Op-Ed: Expanding Medicaid Means Improved Health and Quality of Life for Many Kentuckians

By Ashley Spalding
May 31, 2013

Expanding Medicaid through the Affordable Care Act (ACA) in 2014 is a key opportunity to improve the health and wellbeing of Kentuckians across the state, and Governor Beshear should be commended for his decision to embrace the expansion.

Our state faces tremendous health challenges—ranking close to the bottom among the states on many health indicators. By providing coverage for around half of the state’s uninsured (many of the remaining of whom will be covered by the ACA’s health insurance exchange), the Medicaid expansion will go a long way in helping to move the dial on Kentucky’s health status.

That’s because people who are uninsured have worse health outcomes than those with insurance—particularly those with chronic conditions like diabetes that Kentuckians suffer from at high rates. Study after study shows that lack of insurance is associated with increased rates of disease and earlier death.

The uninsured are less healthy because they are more likely to refrain from seeking medical care due to cost. A survey by the Kentucky Health Insurance Research Project showed that uninsured Kentuckians are more likely to delay medical attention; skip medical tests, treatments or follow-ups; fail to fill prescriptions for medicine; and avoid seeking out needed treatment from a specialist.

Market-based alternatives to Medicaid expansion that have been proposed by those in opposition to it tend to be either unrealistic in addressing the health needs of a low-income population or more expensive. For instance, the Cabinet for Health and Family Services reported that it could be 50 to 66 percent more expensive to implement the Arkansas model of providing vouchers to purchase private health insurance than it would be to provide traditional Medicaid.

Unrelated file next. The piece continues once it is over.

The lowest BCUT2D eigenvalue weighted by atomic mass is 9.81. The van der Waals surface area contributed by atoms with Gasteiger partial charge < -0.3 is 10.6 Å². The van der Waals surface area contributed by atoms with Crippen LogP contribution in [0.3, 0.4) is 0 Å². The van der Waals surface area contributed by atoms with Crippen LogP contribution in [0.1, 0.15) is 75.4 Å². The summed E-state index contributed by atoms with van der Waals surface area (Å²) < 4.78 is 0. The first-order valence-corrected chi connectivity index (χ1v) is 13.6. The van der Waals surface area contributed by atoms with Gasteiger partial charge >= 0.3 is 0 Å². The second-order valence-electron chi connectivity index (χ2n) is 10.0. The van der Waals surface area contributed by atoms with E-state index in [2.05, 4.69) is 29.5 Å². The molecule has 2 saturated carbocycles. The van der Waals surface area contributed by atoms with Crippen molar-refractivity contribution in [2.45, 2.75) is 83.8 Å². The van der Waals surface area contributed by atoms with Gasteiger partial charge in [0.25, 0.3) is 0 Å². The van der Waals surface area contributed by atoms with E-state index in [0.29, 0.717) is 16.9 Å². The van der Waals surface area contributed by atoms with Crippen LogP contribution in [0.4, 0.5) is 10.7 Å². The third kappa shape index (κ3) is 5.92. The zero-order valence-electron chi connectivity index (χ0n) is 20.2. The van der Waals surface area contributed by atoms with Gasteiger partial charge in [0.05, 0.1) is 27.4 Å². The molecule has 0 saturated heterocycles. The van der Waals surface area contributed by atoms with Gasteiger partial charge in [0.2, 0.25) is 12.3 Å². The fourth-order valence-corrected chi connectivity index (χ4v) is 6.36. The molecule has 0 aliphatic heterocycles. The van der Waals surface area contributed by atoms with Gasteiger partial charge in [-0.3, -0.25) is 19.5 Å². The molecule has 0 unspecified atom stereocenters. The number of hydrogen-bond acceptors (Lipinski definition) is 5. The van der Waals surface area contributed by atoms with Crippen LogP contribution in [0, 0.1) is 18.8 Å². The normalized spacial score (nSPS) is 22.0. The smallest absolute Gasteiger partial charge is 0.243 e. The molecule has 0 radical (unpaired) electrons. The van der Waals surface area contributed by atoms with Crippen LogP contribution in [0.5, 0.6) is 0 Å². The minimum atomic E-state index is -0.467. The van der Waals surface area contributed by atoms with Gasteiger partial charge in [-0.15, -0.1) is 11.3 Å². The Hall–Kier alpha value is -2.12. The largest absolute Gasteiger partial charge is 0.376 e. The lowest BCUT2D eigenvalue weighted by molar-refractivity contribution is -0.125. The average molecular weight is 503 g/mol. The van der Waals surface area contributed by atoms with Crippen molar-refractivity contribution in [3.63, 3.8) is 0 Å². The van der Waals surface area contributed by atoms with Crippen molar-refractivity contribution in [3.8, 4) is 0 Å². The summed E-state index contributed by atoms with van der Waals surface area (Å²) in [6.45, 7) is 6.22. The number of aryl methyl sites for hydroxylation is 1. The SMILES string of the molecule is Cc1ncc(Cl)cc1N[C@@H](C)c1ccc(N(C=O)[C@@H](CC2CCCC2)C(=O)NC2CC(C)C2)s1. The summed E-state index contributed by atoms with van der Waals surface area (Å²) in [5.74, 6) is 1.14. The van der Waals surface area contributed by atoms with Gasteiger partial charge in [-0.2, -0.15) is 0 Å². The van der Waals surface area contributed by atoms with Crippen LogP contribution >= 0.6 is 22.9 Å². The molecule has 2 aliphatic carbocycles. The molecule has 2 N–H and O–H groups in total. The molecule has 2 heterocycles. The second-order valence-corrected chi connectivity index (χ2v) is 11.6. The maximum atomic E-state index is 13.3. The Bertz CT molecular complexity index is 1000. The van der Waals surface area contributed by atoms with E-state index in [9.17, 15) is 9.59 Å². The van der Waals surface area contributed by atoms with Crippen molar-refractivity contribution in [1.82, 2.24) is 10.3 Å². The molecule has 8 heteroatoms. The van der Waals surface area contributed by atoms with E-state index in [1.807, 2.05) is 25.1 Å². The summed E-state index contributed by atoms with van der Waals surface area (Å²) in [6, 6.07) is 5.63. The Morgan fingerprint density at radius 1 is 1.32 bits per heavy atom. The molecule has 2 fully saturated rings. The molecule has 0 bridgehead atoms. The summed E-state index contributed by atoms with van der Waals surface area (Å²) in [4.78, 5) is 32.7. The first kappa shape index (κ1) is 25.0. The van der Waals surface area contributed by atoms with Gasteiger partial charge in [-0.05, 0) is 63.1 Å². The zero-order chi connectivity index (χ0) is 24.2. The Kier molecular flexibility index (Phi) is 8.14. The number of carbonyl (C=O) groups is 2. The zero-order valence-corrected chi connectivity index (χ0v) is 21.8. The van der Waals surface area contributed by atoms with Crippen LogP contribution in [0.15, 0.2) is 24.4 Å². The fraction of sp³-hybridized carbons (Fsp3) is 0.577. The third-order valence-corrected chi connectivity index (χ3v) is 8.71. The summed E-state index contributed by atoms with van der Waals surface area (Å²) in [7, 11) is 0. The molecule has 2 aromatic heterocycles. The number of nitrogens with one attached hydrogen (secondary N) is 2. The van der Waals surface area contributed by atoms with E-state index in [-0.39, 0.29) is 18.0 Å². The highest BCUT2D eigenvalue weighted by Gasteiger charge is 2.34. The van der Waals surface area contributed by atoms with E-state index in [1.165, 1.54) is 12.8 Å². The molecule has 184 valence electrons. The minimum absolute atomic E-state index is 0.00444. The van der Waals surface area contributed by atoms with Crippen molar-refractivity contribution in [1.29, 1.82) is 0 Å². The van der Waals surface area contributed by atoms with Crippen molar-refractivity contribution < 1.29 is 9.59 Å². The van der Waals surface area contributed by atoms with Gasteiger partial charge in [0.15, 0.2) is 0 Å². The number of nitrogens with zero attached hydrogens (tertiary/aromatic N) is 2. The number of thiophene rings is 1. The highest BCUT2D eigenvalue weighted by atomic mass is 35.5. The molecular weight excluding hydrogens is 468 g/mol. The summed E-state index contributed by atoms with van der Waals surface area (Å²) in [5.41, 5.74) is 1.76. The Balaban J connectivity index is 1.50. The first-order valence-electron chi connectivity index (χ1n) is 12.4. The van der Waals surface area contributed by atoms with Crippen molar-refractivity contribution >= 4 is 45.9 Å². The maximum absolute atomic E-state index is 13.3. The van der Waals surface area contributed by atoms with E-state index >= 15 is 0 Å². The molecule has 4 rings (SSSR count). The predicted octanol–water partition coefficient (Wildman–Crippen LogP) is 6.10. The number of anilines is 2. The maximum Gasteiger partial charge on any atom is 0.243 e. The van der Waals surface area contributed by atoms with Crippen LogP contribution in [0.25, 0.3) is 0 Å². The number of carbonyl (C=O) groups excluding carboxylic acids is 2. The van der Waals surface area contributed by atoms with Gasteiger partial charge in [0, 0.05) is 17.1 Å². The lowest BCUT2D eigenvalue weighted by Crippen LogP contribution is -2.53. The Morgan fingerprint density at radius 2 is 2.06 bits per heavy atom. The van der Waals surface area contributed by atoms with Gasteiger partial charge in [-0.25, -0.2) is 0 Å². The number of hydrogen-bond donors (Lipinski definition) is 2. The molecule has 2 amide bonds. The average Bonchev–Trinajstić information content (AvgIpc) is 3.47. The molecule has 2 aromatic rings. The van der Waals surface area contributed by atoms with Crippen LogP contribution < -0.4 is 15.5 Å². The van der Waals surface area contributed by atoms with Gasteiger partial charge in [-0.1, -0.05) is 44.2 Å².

In addition, those who misinterpret recent findings of the Oregon Health Study argue that Medicaid does not improve health, but the study’s findings actually support the claim that the Medicaid expansion improves the health and wellbeing of beneficiaries.

New findings from the study show that Medicaid beneficiaries were less likely than those without insurance to suffer from depression and more likely to be diagnosed with and treated for diabetes. Those with Medicaid were also far more likely to access preventive care such as mammograms for women. In addition, the Oregon study indicated that Medicaid very nearly eliminated catastrophic out-of-pocket health care costs, which are the cause of the majority of personal bankruptcies in the United States.

Earlier findings from the study include Medicaid recipients reporting that they were healthier than those who remained uninsured. Recipients were also more financially secure—less likely to avoid paying other bills because of high medical expenses and to have unpaid medical bills.

While the Oregon Health Study did not find significant changes in diagnoses or treatment of high blood pressure or high cholesterol from its small sample during an average of just 17 months on Medicaid, recipients’ increased use of preventive care could take years or even decades to show its full effect on health. Another recent study found that five years after three states expanded Medicaid, expansion was associated with a 6.1 percent reduction in mortality. Recipients were also more likely to report that their health was “excellent” or “very good” and less likely to report delaying care due to costs.

The Medicaid expansion not only makes good health and financial sense for individual Kentuckians—it also makes good economic sense for the state. The state’s Cabinet for Health and Family Services hired experts to perform independent studies of the cost of the expansion and its economic impact. The resulting report showed that Medicaid expansion in Kentucky will result in a net savings of $802 million to the state budget over the next eight years, and not expanding Medicaid would cost the state $39 million over that same period. The state saves money in part because expansion will cover some indigent health costs currently paid for through the state’s General Fund and create jobs that will generate additional tax revenues.

The Governor’s decision to accept the Medicaid expansion is a winner for Kentucky’s health and economy. Research shows that the expansion can improve health and wellbeing for beneficiaries and save the state money.

Ashley Spalding is Research and Policy Associate at the Kentucky Center for Economic Policy.